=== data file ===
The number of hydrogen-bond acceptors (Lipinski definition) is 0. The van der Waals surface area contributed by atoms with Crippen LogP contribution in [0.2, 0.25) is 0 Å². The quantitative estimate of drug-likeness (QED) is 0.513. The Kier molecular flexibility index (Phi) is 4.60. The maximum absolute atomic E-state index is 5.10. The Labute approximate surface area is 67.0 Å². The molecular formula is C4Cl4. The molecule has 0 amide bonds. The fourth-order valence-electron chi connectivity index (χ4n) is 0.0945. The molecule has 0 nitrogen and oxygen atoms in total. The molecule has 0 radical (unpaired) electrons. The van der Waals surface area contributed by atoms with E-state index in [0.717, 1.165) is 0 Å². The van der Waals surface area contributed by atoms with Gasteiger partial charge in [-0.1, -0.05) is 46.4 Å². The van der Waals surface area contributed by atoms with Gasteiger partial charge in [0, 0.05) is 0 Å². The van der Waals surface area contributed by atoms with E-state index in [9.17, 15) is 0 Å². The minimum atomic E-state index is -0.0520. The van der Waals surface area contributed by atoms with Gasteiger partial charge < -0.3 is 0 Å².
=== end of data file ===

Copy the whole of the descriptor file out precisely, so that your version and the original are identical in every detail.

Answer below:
The number of hydrogen-bond acceptors (Lipinski definition) is 0. The van der Waals surface area contributed by atoms with Crippen LogP contribution in [0.2, 0.25) is 0 Å². The quantitative estimate of drug-likeness (QED) is 0.513. The Kier molecular flexibility index (Phi) is 4.60. The maximum absolute atomic E-state index is 5.10. The Labute approximate surface area is 67.0 Å². The molecular formula is C4Cl4. The molecule has 0 amide bonds. The fourth-order valence-electron chi connectivity index (χ4n) is 0.0945. The molecule has 0 nitrogen and oxygen atoms in total. The molecule has 0 radical (unpaired) electrons. The van der Waals surface area contributed by atoms with E-state index in [0.717, 1.165) is 0 Å². The van der Waals surface area contributed by atoms with Gasteiger partial charge in [-0.1, -0.05) is 46.4 Å². The van der Waals surface area contributed by atoms with Gasteiger partial charge in [0, 0.05) is 0 Å². The van der Waals surface area contributed by atoms with E-state index in [9.17, 15) is 0 Å². The minimum atomic E-state index is -0.0520. The van der Waals surface area contributed by atoms with Gasteiger partial charge < -0.3 is 0 Å².